In terms of victim safety, very few victims, — about 9 percent — reported being re-assaulted once identified by the team, while most victims — 91 percent — accessed domestic violence services. Only 6 percent of victims entered shelters for safety, with none doing so during the last three years.
For Dubus, knowing that more than 90 percent of victims are able to access the crisis center for services is a source of pride.
“It’s really gratifying,” Dubus said.
According to statistics compiled over the last eight years, 59 percent of offenders were held without bail awaiting trial, the majority of them through dangerousness hearings. Only 14 percent of all cases were dismissed and 78 percent of offenders were found guilty. Those facts, team leaders contend, point to a successful program that shifts the balance of power to victims and away from their abusers.
Crisis center chief of operations Kelly Dunne said in many dismissals, the victim invokes marital privilege which shields her from giving evidence against the offender. Without the victim’s testimony, prosecutors often don’t have enough evidence to continue with their case.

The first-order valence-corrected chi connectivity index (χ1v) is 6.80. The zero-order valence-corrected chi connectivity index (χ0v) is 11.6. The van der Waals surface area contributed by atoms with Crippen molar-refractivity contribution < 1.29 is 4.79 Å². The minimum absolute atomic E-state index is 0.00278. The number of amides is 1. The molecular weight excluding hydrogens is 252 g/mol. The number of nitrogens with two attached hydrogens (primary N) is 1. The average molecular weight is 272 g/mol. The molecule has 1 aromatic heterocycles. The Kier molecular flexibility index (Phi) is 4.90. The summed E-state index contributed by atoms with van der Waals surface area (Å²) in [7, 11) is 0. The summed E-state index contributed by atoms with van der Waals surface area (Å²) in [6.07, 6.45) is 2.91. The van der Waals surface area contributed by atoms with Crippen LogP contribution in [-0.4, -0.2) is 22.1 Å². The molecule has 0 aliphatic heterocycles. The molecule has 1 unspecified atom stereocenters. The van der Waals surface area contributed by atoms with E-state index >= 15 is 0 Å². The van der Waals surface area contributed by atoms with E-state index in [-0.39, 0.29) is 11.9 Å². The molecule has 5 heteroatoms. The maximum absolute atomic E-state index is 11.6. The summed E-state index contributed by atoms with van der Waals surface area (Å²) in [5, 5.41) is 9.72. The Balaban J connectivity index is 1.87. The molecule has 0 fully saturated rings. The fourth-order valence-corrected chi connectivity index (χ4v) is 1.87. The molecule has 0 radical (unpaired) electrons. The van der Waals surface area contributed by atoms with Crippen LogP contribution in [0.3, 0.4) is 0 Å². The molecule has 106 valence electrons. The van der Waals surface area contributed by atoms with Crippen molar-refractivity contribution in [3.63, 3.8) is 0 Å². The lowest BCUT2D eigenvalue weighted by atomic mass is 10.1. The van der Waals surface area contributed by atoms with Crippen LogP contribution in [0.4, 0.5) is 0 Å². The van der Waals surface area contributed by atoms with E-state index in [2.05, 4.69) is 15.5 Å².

Still, Dunne said, the 14 percent dismissal rate is relatively low, speaking to the effectiveness of the crisis team and the center in general.
A separate report, based on fiscal 2013 data for the crisis center as a whole, shows that 24 percent of victims live in Amesbury while 12 percent of victims come across the river from Newburyport. Another 11 percent live in Salisbury and farther north, 13 percent come from Haverhill. Residents from West Newbury, Georgetown, Rowley and Groveland also visit the center but in far smaller numbers.
In all, the crisis center assisted 1,296 victims and survivors in fiscal 2013, a 2.9 percent decrease from the previous fiscal year.